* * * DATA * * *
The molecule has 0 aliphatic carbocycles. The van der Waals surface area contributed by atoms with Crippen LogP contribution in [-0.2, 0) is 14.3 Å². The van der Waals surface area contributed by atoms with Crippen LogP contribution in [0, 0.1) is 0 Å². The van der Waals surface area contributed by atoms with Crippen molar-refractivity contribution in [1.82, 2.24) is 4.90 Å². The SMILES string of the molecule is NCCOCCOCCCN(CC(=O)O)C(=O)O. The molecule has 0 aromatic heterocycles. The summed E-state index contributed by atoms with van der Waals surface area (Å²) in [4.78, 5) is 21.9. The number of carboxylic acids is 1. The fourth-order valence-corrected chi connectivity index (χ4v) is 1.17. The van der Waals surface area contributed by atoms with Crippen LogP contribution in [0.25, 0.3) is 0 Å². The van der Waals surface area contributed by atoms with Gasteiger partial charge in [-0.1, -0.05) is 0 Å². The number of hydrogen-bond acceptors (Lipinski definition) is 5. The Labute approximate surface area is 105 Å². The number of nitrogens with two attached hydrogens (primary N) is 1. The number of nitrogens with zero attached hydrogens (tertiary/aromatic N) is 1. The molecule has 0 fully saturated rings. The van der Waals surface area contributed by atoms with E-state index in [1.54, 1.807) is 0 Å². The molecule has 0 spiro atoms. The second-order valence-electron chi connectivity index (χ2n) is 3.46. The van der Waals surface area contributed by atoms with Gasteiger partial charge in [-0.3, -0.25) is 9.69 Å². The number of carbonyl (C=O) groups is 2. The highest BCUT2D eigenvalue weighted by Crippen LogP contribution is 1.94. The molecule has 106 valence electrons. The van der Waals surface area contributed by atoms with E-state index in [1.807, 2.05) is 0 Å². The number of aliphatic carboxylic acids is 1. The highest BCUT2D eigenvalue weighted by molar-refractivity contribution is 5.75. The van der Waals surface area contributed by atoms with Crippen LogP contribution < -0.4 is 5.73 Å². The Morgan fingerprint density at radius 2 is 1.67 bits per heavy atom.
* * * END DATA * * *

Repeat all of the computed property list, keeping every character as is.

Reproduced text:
The molecule has 0 aliphatic carbocycles. The van der Waals surface area contributed by atoms with Crippen LogP contribution in [-0.2, 0) is 14.3 Å². The van der Waals surface area contributed by atoms with Crippen LogP contribution in [0, 0.1) is 0 Å². The van der Waals surface area contributed by atoms with Crippen molar-refractivity contribution in [1.82, 2.24) is 4.90 Å². The SMILES string of the molecule is NCCOCCOCCCN(CC(=O)O)C(=O)O. The molecule has 0 aromatic heterocycles. The summed E-state index contributed by atoms with van der Waals surface area (Å²) in [4.78, 5) is 21.9. The number of carboxylic acids is 1. The fourth-order valence-corrected chi connectivity index (χ4v) is 1.17. The van der Waals surface area contributed by atoms with Crippen LogP contribution in [0.25, 0.3) is 0 Å². The van der Waals surface area contributed by atoms with Gasteiger partial charge in [-0.1, -0.05) is 0 Å². The number of hydrogen-bond acceptors (Lipinski definition) is 5. The Labute approximate surface area is 105 Å². The number of nitrogens with two attached hydrogens (primary N) is 1. The number of nitrogens with zero attached hydrogens (tertiary/aromatic N) is 1. The molecule has 0 fully saturated rings. The van der Waals surface area contributed by atoms with E-state index in [1.54, 1.807) is 0 Å². The molecule has 0 spiro atoms. The second-order valence-electron chi connectivity index (χ2n) is 3.46. The van der Waals surface area contributed by atoms with Gasteiger partial charge in [-0.3, -0.25) is 9.69 Å². The number of carbonyl (C=O) groups is 2. The highest BCUT2D eigenvalue weighted by Crippen LogP contribution is 1.94. The molecule has 106 valence electrons. The van der Waals surface area contributed by atoms with E-state index in [1.807, 2.05) is 0 Å². The number of aliphatic carboxylic acids is 1. The highest BCUT2D eigenvalue weighted by molar-refractivity contribution is 5.75. The van der Waals surface area contributed by atoms with Crippen LogP contribution < -0.4 is 5.73 Å². The Morgan fingerprint density at radius 2 is 1.67 bits per heavy atom.